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Obama asks Sharif why trial of 26/11 accused has not started

Obama asks Sharif why trial of 26/11 accused has not started

Washington: Backing India's concerns over the slow pace of progress in the 26/11 case in Pakistan, US President Barack Obama on Wednesday asked Prime Minister Nawaz Sharif why the trial of Mumbai attackers has not started.

"He (Obama) asked, why the trial of the (Mumbai) terrorist attack in India has not started yet," Sharif told reporters immediately after his over two-hour meeting with Obama at the Oval Office of the White House.

During the meeting, the US president also raised the issue of Jamaat-ud-Dawa (JuD), cross border terrorism and Dr Shakil Afridi, the Pakistani doctor who helped the CIA track down al-Qaida chief Osama bin Laden and has been imprisoned, Sharif said.

"He (Obama) has raised the issue of (Dr Shakil) Afridi. He spoke about cross-border movement. He also talked about Jamaat-ud-Dawa," the Pakistan prime minister said, without giving details.

Speaking in chaste Urdu, Sharif told reporters that Pakistan's relationship with India was discussed at length, including Kashmir, but did not give details of what aspect of Kashmir issue he raised nor did he talk about the response from Obama on this issue.

Obama, after the meeting with Sharif, said that the Pakistan prime minister was taking a "wise path" in exploring how decades of tension between India and Pakistan can be reduced.

"I think he (Sharif) is taking a very wise path in exploring how decades of tension between India and Pakistan can be reduced, because, as he points out, billions of dollars have been spent on an arms race in response to these tensions and those resources could be much more profitably invested in education, social welfare programmes on both sides of the border between India and Pakistan, and would be good for the entire subcontinent, and good for the world," Obama told reporters in a joint media appearance with Sharif.

In a joint statement issued after the meeting, Obama welcomed recent engagements between Sharif and Singh and expressed hope that this would mark the beginning of a sustained dialogue process between the two neighbours, aimed at building lasting peace in South Asia and resolving all outstanding territorial and other disputes through peaceful means.

Obama said the two leaders had an opportunity to discuss India after the meeting of the Prime Ministers of India and Pakistan in New York on the sidelines of the UN General Assembly.

Describing his meeting with Obama "a most cordial and comprehensive exchange of views" on matters of bilateral interest and issues of regional concern, Sharif said he told the US president about his sincere commitment to build a cordial and cooperative relationship with India.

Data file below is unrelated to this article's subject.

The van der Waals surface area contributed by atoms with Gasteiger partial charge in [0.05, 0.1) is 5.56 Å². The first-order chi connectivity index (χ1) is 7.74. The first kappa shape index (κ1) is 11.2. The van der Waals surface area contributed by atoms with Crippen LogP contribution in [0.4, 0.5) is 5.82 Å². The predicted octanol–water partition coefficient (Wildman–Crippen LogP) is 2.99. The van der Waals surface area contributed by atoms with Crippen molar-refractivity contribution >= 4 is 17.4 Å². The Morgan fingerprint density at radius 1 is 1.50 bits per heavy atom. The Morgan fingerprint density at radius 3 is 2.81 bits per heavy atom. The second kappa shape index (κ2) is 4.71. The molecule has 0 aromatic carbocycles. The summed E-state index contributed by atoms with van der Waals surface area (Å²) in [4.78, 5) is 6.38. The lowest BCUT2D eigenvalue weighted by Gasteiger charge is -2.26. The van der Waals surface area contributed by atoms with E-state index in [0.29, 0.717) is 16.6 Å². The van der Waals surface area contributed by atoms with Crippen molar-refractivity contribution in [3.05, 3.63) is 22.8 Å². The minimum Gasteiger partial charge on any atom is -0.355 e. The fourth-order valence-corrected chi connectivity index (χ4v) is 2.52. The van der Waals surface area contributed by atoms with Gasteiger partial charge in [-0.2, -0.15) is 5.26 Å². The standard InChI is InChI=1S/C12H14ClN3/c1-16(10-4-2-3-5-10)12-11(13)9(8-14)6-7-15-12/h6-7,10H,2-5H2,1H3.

He also talked about "efforts to peacefully resolve all our outstanding issues, including Kashmir."

Sharif said that terrorism constitutes a common threat.

"It is as much a concern to us as it is for India. We need to allay our respective concerns through serious and sincere efforts without indulging into any blame game.

I also assured the US president that as a responsible nuclear state, Pakistan will continue to act with maximum restraint and work toward strengthening strategic stability in South Asia," Sharif said.

In the joint statement, Obama and Sharif stressed that improvement in Pakistan-India bilateral relations would greatly enhance prospects for lasting regional peace, stability, and prosperity, as it would significantly benefit the lives of citizens on both sides of the border.

"Obama welcomed steps taken by Pakistan and India to improve their economic relations, including by exploring electricity and gas supply agreements, developing a reciprocal visa regime, and expanding bilateral trade," it said.

Conceding that Pakistan is in the current situation today because of the action and deed of its own leaders in the past, Sharif said: "We need to keep our house in order. We have not taken care of our own house. As a result of which, the entire nation is suffering. We have to take Pakistan out of this situation."

He sought the support of the media, the civil society and people of Pakistan in this regard.

"Both of us discussed strengthening and deepening of bilateral relationship. We had wide ranging discussions on issues including economy, Pakistan's energy, education, extremism in Pakistan. We talked about Afghanistan, we talked about relationship with India. This included Kashmir. We talked on drones. We talked about Aafia Siddiqui," Sharif said.

Obama asked as to what the US can do for Pakistan, to which Sharif sought the policy of trade not aid.

"When he (Obama) asked what we (US) can do for Pakistan, I said, I do not need any aid from you. We want to increase our economic relationship. Please open your market for Pakistani products. This is more than enough for us," Sharif said.

"He asked what we can do to address your energy issue. I said you should encourage your people, the private sector to come to Pakistan and invest in the energy sector. Pakistan is providing very good opportunities for them," Sharif said.


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